PubMed | ISA University, CSIC - Center of Edafology and Applied Biology of the Segura and University Miguel Hernández
Type: | Journal: Frontiers in plant science | Year: 2015

Sufficient nutrient application is one of the most important factors in producing quality citrus fruits. One of the main guides in planning citrus fertilizer programs is by directly monitoring the plant nutrient content. However, this requires analysis of a large number of leaf samples using expensive and time-consuming chemical techniques. Over the last 5 years, it has been demonstrated that it is possible to quantitatively estimate certain nutritional elements in citrus leaves by using the spectral reflectance values, obtained by using near infrared reflectance spectroscopy (NIRS). This technique is rapid, non-destructive, cost-effective and environmentally friendly. Therefore, the estimation of macro and micronutrients in citrus leaves by this method would be beneficial in identifying the mineral status of the trees. However, to be used effectively NIRS must be evaluated against the standard techniques across different cultivars. In this study, NIRS spectral analysis, and subsequent nutrient estimations for N, K, Ca, Mg, B, Fe, Cu, Mn, and Zn concentration, were performed using 217 leaf samples from different citrus trees species. Partial least square regression and different pre-processing signal treatments were used to generate the best estimation against the current best practice techniques. It was verified a high proficiency in the estimation of N (Rv = 0.99) and Ca (Rv = 0.98) as well as achieving acceptable estimation for K, Mg, Fe, and Zn. However, no successful calibrations were obtained for the estimation of B, Cu, and Mn.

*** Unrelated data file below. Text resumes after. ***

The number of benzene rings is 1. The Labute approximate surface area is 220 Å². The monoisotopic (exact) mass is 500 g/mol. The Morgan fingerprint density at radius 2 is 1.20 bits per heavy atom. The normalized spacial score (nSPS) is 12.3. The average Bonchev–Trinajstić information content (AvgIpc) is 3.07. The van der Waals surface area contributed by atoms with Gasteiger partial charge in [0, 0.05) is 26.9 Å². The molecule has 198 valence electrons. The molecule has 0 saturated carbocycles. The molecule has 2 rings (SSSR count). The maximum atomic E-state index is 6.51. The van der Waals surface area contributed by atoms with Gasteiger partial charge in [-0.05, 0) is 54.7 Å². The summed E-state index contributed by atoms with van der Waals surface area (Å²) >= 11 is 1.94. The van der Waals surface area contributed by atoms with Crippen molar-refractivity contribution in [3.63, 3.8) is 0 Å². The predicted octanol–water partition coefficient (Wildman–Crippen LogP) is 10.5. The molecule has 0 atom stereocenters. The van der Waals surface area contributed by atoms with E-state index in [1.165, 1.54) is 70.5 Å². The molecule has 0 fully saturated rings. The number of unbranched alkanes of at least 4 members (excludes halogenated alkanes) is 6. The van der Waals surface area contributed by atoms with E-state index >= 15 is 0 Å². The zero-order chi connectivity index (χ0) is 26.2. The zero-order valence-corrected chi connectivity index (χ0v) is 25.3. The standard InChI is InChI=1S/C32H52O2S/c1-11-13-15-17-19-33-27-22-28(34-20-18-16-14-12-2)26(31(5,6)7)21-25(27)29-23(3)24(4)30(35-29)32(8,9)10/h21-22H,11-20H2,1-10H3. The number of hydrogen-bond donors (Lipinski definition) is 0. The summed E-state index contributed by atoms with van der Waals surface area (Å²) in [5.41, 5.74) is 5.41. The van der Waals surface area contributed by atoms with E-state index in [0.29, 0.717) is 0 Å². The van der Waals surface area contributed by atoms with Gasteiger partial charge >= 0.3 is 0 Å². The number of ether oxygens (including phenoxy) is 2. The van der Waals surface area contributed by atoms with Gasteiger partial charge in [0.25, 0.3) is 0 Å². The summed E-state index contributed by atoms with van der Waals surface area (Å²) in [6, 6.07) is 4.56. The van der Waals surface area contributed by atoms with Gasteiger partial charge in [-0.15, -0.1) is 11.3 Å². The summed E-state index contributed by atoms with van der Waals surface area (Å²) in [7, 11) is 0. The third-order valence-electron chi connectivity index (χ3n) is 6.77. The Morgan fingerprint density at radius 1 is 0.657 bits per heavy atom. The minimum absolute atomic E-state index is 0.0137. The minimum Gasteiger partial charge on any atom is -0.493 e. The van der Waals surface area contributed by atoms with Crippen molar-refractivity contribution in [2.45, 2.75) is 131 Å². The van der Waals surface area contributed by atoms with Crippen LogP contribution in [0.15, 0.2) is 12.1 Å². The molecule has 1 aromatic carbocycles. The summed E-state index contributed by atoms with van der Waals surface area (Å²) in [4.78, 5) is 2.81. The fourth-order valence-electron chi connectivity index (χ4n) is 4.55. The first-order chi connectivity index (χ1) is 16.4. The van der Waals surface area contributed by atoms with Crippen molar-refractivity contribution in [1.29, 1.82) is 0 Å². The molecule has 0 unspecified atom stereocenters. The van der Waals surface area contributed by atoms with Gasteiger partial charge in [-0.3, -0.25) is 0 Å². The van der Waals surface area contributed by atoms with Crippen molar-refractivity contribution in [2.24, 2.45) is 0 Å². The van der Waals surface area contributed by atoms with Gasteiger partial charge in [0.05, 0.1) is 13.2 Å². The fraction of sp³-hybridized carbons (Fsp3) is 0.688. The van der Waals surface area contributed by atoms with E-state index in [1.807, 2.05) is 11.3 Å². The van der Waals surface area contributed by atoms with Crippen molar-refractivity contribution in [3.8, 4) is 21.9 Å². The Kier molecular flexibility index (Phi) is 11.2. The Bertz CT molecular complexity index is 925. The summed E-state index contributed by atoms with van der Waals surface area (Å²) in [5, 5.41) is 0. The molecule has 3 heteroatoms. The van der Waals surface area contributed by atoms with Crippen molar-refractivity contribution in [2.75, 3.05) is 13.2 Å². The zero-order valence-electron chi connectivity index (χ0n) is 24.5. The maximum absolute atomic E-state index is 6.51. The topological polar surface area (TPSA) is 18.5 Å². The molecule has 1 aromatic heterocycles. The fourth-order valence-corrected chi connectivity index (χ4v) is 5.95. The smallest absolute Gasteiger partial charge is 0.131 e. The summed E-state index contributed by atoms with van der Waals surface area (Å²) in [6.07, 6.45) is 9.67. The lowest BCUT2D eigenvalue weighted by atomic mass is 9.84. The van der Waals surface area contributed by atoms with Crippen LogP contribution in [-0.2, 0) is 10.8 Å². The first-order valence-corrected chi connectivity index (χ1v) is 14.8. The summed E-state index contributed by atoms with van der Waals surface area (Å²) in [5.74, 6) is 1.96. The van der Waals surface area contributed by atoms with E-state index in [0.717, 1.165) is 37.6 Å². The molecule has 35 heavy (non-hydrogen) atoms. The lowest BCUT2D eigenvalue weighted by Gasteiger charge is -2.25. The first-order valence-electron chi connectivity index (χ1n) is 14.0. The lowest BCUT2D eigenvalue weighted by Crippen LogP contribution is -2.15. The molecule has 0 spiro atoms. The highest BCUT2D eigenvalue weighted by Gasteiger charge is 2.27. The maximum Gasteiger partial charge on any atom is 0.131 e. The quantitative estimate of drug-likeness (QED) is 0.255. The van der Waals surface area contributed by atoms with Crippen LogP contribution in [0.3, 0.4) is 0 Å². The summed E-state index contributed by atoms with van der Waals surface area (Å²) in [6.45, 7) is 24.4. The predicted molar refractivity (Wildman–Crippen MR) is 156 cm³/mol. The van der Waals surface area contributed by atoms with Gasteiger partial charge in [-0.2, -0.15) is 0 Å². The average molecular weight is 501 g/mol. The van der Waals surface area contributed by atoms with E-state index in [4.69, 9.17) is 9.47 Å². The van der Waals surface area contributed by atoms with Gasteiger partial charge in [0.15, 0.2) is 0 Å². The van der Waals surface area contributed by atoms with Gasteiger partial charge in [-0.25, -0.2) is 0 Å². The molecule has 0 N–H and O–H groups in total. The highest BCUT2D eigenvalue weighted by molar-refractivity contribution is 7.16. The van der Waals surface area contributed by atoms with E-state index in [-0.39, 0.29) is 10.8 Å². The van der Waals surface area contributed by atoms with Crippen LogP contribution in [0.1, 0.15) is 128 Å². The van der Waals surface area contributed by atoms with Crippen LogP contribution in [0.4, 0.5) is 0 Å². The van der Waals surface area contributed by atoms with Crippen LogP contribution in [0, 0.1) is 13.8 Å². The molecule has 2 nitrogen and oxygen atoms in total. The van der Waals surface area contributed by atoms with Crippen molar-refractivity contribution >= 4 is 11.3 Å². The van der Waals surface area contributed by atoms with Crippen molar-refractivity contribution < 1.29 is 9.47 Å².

Silfrany R.O.,ISA University | Caba R.E.,ISA University | Solis De Los Santos F.,ISA University | Hanning I.,University of Tennessee at Knoxville
Journal of Food Protection | Year: 2013

In the Dominican Republic, poultry consumption per capita is greater than 34 kg of poultry meat per year. However, antibiotics, specifically the quinolone group, may be overused and can result in residues in the poultry meat. These residues are of concern because consumers may have allergies to antibiotics and antibiotic-resistant bacteria can develop from overuse of antibiotics in production. Little is known concerning this issue specifically for Santiago Province in the Dominican Republic. Thus, the main purpose of this research was to evaluate the incidence of residual quinolones in poultry meat and determine whether any residues detected were higher than the residue maximum limits (100 mg/kg) established by food industry authorities, including the U.S. Food and Drug Administration and European Food Safety Authority. A total of 135 samples of chicken breast were taken from different retail meat centers in the nine municipalities of Santiago Province (Santiago, Tamboril, Sabana Iglesia, Villa Bisonó , Puñal, Villa González, Licey, Jánico, and San José De Las Matas) and were analyzed using the Equinox test (Immunotec, Swanton, VT). Of the 135 samples analyzed, 50% from Sabana Iglesia, 20% from Licey, 20% from San Jose De Las Matas, and 6.25% from Santiago contained residues of quinolones higher than the residue maximum limits. No quinolone residues were detected in samples obtained from Janico, Punal, Tamboril, Villa Bisono, or Villa Gonzalez. The results of this investigation suggest that some poultry meat sold for human consumption in Santiago Province of the Dominican Republic contains quinolone residues and may represent a health risk to some consumers. Copyright ©, International Association for Food Protection.